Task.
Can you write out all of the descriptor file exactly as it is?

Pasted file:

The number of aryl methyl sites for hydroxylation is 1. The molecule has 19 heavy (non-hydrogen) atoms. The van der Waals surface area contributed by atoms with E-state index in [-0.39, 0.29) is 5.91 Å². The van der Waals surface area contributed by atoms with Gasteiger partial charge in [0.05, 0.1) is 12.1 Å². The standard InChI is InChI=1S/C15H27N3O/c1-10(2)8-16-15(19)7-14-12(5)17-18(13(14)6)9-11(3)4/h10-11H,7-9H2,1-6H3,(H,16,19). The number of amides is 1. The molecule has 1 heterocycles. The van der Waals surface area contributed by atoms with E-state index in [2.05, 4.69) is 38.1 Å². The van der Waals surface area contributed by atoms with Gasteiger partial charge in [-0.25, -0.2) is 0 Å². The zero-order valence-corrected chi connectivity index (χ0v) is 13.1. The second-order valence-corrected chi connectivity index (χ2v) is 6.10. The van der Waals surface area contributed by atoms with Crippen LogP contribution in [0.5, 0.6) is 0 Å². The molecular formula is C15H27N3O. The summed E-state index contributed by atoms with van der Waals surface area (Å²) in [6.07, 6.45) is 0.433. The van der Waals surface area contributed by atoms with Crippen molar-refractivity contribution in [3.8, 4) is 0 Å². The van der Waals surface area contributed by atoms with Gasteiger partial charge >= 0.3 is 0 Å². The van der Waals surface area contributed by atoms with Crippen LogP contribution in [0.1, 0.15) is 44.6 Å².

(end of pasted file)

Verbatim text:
The number of aryl methyl sites for hydroxylation is 1. The molecule has 19 heavy (non-hydrogen) atoms. The van der Waals surface area contributed by atoms with E-state index in [-0.39, 0.29) is 5.91 Å². The van der Waals surface area contributed by atoms with Gasteiger partial charge in [0.05, 0.1) is 12.1 Å². The standard InChI is InChI=1S/C15H27N3O/c1-10(2)8-16-15(19)7-14-12(5)17-18(13(14)6)9-11(3)4/h10-11H,7-9H2,1-6H3,(H,16,19). The number of amides is 1. The molecule has 1 heterocycles. The van der Waals surface area contributed by atoms with E-state index in [2.05, 4.69) is 38.1 Å². The van der Waals surface area contributed by atoms with Gasteiger partial charge in [-0.25, -0.2) is 0 Å². The zero-order valence-corrected chi connectivity index (χ0v) is 13.1. The second-order valence-corrected chi connectivity index (χ2v) is 6.10. The van der Waals surface area contributed by atoms with Crippen LogP contribution in [0.5, 0.6) is 0 Å². The molecular formula is C15H27N3O. The summed E-state index contributed by atoms with van der Waals surface area (Å²) in [6.07, 6.45) is 0.433. The van der Waals surface area contributed by atoms with Crippen molar-refractivity contribution in [3.8, 4) is 0 Å². The van der Waals surface area contributed by atoms with Gasteiger partial charge >= 0.3 is 0 Å². The van der Waals surface area contributed by atoms with Crippen LogP contribution in [0.1, 0.15) is 44.6 Å².